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    He may, like Jose Mourinho, have added a few grey hairs in the last few years (that's what management does for you), but he's still the baby faced assassin to those who love him.

    Molde fans have every reason to love him, because, in his first season in management, he has just won them their first Norwegian title ever and admission to the Champions League.

    It would of course be the ultimate irony if Molde drew Manchester United next year, where Ole cut his teeth in coaching, with a successful spell in charge of the Reserves.

    He is held in the highest regard by his mentor, Sir Alex Ferguson, and is a realistic bet to succeed the Scottish knight in a few years' time.

3 Sir Alex Ferguson: Manchester United

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    Throughout the 2010-11 season, pundits and fans were saying Manchester United had their worst squad in a long time. Nevertheless, they pipped Chelsea to the Premier League title and lost to Barcelona in the Champions League Final. Not bad.

    So, with Paul Scholes, Gary Neville and Edwin van der Saar retired and Rio Ferdinand supposedly over the top, United clearly had no chance going in to the 2011-12 season.

    Those conspirators who hate the Glazers have been deaf to Sir Alex's insistence that there was no value in the transfer market and that he wanted to give youth a chance.

    But with the early season injury to Cleverley and a temporary absence for Welbeck, the youth bandwagon may well have been rolling by now.

    Instead, by the end of the Wigan match, Sir Alex had no less than 11 members of his first team squad missing through injury and sickness.

    Despite all these supposed negative factors, United are well ahead of the same stage last season. While United could have avoided losing to City with a less cavalier approach, Sir Alex can't be blamed for City having their best start ever.

    So to be level going towards the New Year is an astonishing achievement and if United had avoided the banana skins in the Champions League and Carling Cup, Sir Alex would have been pushing Pep Guardiola at number one.

2 Roberto Mancini: Manchester City

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    It hurts me, as a Manchester United supporter, to say so, but Roberto Mancini has been outstanding this year.

    Some people might suggest that Ian Holloway could have done the same job with that much money but there are too many managers who have failed with cash to spend.

    Mancini looked the best of the younger managers emerging from Italy, with his flowing locks. His hair is shorter and greyer after the heroic efforts of the last couple of years, where he has made Sven-Goran Eriksson look like an amateur.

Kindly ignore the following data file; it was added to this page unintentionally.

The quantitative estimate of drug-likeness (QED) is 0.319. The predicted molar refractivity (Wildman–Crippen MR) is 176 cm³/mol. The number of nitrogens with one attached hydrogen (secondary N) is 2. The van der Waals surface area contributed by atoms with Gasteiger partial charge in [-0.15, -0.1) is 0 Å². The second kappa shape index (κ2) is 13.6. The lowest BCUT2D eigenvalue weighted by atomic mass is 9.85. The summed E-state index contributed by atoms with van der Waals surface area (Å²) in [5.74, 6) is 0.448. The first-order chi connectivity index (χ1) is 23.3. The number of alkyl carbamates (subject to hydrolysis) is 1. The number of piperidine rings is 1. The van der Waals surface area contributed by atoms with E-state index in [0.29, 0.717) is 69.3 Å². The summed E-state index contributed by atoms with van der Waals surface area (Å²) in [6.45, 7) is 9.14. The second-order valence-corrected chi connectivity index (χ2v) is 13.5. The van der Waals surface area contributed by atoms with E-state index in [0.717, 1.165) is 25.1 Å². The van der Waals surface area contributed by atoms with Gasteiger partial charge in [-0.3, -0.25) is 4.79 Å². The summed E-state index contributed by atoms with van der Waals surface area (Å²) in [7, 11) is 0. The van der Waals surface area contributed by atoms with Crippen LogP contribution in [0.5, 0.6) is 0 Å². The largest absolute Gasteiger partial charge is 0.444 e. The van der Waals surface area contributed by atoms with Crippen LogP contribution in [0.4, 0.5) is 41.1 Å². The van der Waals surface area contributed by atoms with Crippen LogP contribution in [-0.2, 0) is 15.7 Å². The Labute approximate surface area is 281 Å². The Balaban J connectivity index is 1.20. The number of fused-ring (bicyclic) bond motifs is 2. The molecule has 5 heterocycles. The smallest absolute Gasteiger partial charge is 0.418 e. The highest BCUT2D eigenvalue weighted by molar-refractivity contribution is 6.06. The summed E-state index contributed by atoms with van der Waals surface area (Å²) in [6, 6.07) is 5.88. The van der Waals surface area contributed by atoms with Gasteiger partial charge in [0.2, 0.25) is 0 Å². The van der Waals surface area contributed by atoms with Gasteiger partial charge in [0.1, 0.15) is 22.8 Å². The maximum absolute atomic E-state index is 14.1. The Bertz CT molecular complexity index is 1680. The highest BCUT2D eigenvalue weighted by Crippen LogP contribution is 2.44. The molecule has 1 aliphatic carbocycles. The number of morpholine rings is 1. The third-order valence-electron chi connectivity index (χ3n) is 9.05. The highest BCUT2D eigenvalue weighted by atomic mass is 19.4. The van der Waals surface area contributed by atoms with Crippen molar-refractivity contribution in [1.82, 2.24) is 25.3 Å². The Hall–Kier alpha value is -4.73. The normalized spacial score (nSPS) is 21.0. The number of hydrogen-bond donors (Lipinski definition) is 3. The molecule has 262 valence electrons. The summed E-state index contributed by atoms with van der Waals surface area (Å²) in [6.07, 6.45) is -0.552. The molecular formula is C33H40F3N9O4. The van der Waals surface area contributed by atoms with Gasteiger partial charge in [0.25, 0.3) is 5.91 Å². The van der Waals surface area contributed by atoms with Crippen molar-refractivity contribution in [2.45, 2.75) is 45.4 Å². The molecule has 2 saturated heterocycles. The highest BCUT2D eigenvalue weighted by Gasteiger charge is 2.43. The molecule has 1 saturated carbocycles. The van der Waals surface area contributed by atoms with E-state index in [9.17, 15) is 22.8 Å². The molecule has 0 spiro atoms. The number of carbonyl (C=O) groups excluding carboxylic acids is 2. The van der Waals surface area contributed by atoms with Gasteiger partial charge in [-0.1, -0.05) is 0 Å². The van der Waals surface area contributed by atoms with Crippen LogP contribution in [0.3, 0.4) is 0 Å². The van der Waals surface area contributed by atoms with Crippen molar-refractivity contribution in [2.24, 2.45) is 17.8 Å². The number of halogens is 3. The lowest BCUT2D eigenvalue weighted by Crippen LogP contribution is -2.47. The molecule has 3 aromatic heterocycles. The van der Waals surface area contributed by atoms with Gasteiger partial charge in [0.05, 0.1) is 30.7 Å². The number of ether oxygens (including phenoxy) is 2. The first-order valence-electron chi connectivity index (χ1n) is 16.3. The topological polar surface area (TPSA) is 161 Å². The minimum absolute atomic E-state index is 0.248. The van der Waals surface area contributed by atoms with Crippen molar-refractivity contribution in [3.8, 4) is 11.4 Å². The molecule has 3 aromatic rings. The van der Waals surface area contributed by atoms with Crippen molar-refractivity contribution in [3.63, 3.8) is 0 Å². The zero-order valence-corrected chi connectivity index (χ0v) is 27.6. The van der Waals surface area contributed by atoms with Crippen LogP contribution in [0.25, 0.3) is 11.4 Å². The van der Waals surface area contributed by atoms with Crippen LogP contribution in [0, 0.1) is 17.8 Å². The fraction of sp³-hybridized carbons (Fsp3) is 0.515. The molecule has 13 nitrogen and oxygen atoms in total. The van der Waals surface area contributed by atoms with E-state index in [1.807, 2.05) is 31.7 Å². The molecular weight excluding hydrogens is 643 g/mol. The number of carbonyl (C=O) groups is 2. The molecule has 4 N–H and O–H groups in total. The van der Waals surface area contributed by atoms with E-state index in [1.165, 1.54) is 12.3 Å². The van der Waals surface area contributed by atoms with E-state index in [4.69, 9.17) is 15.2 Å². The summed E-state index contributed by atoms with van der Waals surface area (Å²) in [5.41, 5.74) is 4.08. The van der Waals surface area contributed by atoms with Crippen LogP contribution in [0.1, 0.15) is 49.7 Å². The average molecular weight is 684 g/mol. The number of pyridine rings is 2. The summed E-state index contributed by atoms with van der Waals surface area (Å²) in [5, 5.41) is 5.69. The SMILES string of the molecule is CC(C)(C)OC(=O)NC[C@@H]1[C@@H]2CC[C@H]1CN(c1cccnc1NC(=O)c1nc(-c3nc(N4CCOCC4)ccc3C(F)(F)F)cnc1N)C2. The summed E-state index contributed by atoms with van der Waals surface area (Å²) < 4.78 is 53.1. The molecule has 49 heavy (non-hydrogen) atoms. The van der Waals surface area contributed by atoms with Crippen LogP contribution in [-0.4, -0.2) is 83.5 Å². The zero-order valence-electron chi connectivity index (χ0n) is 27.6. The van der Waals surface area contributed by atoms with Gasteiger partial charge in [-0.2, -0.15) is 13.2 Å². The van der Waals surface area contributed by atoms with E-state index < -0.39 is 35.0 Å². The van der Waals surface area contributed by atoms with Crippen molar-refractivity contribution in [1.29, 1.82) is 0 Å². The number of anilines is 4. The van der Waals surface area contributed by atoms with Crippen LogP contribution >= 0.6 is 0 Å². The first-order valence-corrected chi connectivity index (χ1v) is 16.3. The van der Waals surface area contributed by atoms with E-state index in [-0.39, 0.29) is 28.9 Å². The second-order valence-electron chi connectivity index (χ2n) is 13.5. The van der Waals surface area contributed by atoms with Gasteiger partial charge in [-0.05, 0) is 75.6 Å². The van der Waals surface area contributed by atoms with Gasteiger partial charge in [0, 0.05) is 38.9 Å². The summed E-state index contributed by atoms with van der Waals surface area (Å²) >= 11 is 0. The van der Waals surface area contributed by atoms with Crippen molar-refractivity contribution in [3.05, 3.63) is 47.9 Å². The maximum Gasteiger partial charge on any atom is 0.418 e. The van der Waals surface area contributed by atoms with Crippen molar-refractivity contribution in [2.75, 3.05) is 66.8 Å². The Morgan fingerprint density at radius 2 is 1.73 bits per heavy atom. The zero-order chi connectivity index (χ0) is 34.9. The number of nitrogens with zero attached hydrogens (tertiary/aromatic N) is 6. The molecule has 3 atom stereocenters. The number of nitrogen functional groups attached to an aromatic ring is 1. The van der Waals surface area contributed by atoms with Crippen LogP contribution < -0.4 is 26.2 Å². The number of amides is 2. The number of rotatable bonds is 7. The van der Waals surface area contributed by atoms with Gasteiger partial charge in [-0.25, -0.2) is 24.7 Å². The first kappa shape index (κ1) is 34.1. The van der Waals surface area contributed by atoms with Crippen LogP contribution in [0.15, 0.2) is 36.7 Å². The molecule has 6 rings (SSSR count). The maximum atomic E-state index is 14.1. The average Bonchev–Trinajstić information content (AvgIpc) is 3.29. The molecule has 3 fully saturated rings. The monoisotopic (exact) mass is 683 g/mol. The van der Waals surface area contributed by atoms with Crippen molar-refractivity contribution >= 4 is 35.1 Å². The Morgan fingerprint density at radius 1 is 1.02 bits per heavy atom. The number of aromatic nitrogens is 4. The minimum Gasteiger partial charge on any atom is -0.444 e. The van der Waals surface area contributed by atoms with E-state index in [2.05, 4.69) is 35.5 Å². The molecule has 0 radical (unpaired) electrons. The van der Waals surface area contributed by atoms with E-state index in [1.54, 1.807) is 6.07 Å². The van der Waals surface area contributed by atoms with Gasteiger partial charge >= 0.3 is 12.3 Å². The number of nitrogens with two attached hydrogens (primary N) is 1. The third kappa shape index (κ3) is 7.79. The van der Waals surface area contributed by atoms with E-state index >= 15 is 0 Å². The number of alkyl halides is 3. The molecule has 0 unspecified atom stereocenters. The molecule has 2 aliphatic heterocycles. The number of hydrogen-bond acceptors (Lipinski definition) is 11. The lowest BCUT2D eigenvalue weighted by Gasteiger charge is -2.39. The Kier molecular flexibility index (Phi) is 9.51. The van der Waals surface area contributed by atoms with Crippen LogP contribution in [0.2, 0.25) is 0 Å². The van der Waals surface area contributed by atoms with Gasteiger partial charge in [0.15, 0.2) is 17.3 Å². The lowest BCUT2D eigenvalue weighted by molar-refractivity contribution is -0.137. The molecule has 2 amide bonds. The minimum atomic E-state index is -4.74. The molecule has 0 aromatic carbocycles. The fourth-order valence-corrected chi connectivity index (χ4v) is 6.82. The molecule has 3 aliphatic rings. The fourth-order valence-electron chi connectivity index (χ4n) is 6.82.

From the moment that Kun Aguero took to the field in his first match after his transfer, you knew it was time to be scared about City's prospects.

    Mancini deserves credit for his tough, disciplinarian approach that has won round his massively overpaid players and dispatched Carlos Tevez.

    Last season the approach was more cautious and, whatever the supposed performance targets for this season, the strategy in the Champions League was wrong and, as soon as they had been shown to be naive by Napoli and Bayern, they were on their way out.

    Whether or not they win the Premier League this year, Mancini has got his team moving forward like a juggernaut, which only injuries, squad depth or more disgruntled players seem likely to derail.

    Manchester City have deservedly topped the table and will likely finish top or second. Sheikh Mansour may have bankrolled it, but Mancini deserves the credit for this success.

1 Pep Guardiola: Barcelona

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    Whatever Jose Mourinho's pretensions at Real Madrid (who sit top), you would not bet against Barcelona winning La Liga; especially when you see how they came from behind to win El Classico.

    Guardiola has won an average of one trophy every 16 games he has been in charge, which is astonishing. Once again he outwitted Sir Alex to win the 2011 Champions League.

    Even allowing for the continuing success of 'La Masia' in producing players who play the Barcelona way, Guardiola's innovative tactics, with no out and out striker, original defensive formations and 'ticky tacky' football have reinvented the game.

    For his success rate, the pleasure his team gives to aficionados and his original thinking he is the standout manager of 2011.

    Nothing more needs saying.